Of course a terrorist is not going to bomb a bicycle as its travelling along the road! But it is more likely a bike will be hit by a car than a terrorist planting a bomb on the train you are on. If we totalled up statistics, compared train accidents/bombings with car crashes and bike accidents I ma sure you would find that the train is a far safer mode of transport.
” Nowhere near as dangerous as they used to be, is the upbeat answer. Last year, 3,423 people were killed on the roads, two more than in 1998. (By comparison, 33 were killed on the railways.)
Bicycles are the best mode of transport for the future
Bicycles do score highly when tested against other modes of transport. Bikes are faster; weaving in and out of traffic – experiencing no delays such as traffic or signal failures. Bikes are cheaper; once you have paid for the bike you do not pay for fuel, the congestion charge or parking. Bikes give off no CO2 emissions and are the ultimate way forward for a greener Britain.
Perhaps I speak for myself, but the idea of getting on a bike to dangerously wobble through traffic in lycra whilst huffing and puffing is possibly the most undesirable thought ever. You have to pass your cycling proficiency test to cycle; you pay out a lump sum for the bicycle itself and then have to negotiate heavy and often dangerous traffic whilst drivers tut at you. Fair play to those who do cycle a great deal: but, I doubt that a Britain that is supposedly getting fatter will all start cycling soon.
Rail travel is not the way forward for those who want to holiday in Britain. There is no space for your luggage on the London Underground (imagine heaving a suitcase onto the Central Line at 8am on a Monday morning) and very limited on all other trains – usually just a small cubby hole at the end of the carriage or the dangerous-looking shelf above your head.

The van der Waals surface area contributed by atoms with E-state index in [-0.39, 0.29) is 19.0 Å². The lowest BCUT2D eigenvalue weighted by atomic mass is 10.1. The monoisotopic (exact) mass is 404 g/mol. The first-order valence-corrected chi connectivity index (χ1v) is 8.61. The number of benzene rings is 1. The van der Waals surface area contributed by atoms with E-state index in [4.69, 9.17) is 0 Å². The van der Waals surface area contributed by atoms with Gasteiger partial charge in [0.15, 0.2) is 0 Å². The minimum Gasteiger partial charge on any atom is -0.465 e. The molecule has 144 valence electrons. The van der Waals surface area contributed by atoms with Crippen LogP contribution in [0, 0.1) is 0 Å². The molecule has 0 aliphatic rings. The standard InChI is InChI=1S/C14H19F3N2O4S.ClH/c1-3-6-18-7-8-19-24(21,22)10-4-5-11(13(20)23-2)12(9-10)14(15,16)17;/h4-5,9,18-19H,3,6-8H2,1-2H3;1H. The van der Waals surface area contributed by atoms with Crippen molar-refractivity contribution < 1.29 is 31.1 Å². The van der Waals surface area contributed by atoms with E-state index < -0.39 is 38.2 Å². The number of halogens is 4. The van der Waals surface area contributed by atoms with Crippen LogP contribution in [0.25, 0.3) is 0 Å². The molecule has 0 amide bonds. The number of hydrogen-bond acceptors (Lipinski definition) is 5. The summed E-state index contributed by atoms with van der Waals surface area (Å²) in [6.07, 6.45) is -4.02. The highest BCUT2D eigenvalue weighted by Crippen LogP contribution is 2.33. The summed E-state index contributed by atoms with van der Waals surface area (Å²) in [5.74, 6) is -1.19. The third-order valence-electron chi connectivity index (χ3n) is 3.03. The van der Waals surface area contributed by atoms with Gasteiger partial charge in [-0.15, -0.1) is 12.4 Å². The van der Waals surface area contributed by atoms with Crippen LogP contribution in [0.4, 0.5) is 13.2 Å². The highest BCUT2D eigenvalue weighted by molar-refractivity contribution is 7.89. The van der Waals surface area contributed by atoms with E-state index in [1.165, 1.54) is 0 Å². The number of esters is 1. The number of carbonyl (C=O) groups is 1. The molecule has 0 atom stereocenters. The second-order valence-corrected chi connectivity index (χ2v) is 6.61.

Well then as a one off, for holidays, people could use a car. This does not negate the fact that trains should be the main mode of transport for all people. that rail companies currently only provide limited luggage space does not religate rail travel from being the mode of transport for the future as rail transport could carry as much luggage as any sane person is likely to want to bring once more luggage racks were fitted. Or else if you happen to want to take more luggage with you than you can carry then the railways could do as they once offered and deliver it in a similar maner to the way airlines do now.
Can only travel so far (distance-wise)
The answer to long distance travel lies only on a plane or helicopter. I have not yet heard of a train that will take me to the Caribbean. A car or bicycle will take you to your destination, from door-to-door. Yes, rail travel is efficient in travelling to some of Europe’s most popular cities, such as Paris and Brussels, but more and more Brits are venturing abroad and the need for another runway at Heathrow shows that flying is a very popular mode of transport and will remain so for the future.
Germs and all things icky
Germs and disease causing pathogens are spread on trains very easily as carriages are not often sanitised. Holding a hand rail on a train could leave you with an illness for a week- or worse! This is caused by any mode of transport where large volumes of people travel daily. In a day and age when germs are immunising themselves from antibiotics quicker than we are making new antibiotics to cure the afflictions, an increased risk of illness does not bode well.
But germs will be everywhere. Your bike, an airplane, or a motorcycle. Face facts and accept that germs will be everywhere.